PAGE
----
Nothing says “refreshing dessert” quite like kale, right? OK, maybe not. But one state company is hoping to change that with its new line of ice pops.
“Kale is the hottest buzzword going right now, but it’s kind of disgusting,” said Marty Sands, founder and CEO of Paleo Passion Pops, of Greenwich. “But we made kale delicious with our pops. Yes, it took about eight months to do, but it is delicious.”
Sands and his wife, Kim, launched their company a year ago in an effort to create more healthy options for consumers; they recently began selling the pops in Saugatuck Craft Butchery in Westport.
“We got into this from the consumer side,” said Sands, who has a long history of running businesses. “We’re consumers, and this has evolved just from us being people seeking a healthier lifestyle. Not just a healthier pop, but something with no added sugars that can refresh you after a workout.”
His kale pop lists eight simple ingredients: filtered water, peach puree concentrate, pear juice concentrate, pineapple juice, spinach powder, kale powder, guar gum and green tea powder. The recipes for this pop — as well as the six others in the line — align with the ever-growing paleo movement, which models its diet after what cavemen would’ve have eaten following hunting and gathering exhibitions during the Paleolithic period.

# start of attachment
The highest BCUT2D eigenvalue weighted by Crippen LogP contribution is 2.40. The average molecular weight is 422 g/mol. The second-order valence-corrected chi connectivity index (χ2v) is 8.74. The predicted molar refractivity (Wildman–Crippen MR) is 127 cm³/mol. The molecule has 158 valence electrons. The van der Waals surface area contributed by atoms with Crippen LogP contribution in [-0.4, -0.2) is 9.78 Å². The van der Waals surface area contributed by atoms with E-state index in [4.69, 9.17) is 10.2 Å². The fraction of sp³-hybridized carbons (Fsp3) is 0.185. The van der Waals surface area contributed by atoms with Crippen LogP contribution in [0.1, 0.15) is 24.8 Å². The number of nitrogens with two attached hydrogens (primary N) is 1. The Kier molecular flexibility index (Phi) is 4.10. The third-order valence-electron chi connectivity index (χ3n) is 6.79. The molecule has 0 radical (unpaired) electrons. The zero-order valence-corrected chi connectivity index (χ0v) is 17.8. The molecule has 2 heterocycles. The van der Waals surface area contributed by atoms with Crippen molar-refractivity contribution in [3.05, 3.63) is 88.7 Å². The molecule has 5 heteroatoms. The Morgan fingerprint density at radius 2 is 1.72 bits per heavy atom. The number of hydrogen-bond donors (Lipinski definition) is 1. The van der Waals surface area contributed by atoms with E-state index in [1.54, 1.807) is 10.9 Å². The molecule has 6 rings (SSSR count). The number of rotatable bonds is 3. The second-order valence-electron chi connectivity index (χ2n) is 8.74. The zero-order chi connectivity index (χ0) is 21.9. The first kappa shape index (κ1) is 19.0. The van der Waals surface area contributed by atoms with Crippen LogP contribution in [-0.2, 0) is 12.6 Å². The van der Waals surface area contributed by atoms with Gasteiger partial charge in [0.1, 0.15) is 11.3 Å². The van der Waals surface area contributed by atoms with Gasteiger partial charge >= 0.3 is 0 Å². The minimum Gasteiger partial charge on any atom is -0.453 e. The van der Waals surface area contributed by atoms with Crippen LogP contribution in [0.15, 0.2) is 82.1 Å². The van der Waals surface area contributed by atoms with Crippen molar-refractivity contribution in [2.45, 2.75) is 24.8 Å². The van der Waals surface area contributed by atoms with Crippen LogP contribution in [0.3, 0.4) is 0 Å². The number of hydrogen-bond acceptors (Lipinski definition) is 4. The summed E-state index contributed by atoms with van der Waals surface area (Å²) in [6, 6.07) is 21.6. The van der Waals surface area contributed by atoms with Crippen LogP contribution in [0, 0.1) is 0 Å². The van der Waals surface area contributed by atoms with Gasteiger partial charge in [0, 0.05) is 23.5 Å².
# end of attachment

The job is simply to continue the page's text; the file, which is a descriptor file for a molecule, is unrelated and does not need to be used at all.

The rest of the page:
And now is a pretty sweet time to get involved in the paleo movement.
“Paleo is growing really quickly,” said Karen Pendergrass, founder of the California-based Paleo Foundation. Back in 2009, her foundation had a couple hundred members. These days, the numbers are upwards of 15,000, as she said the movement has grown in step with the CrossFit craze.
With all seven flavors, which include orange mango, blueberry pomegranate, the kale-heavy green passion and others, Sands avoided adding extra sweeteners, relying solely on natural products to boost flavors in the dessert.
“We don’t add any sugars, and we don’t add any chemicals,” Kim Sands said. “Every single ingredient in the product is a food-based ingredient from a natural source. There are no food dyes to come up with beautiful colors, which is important.”
That’s what’s responsible for the pops’ color palette, which is more akin to an autumnal harvest basket than a box of markers.
“Right now our food supply in this country is a train wreck,” said Marty Sands, who added that he wanted to “create products that take the natural sugars that come from God” and put them to use in an effort to “battle the epidemic of diabetes.”
According to the Centers for Disease Control and Prevention, the prevalence of diabetes is growing at a rapid pace, with 42 states seeing an increase of at least 50 percent between 1995 and 2010. Currently, the CDC estimates 29.1 million Americans have diabetes, and 1.7 million new cases were diagnosed in adults during 2012.
“We’re not just not adding sugar. We’re attacking sugar. We’re addressing sugar,” Sands said. “We’re saying we love sweets as a species, but we have to get this under control.”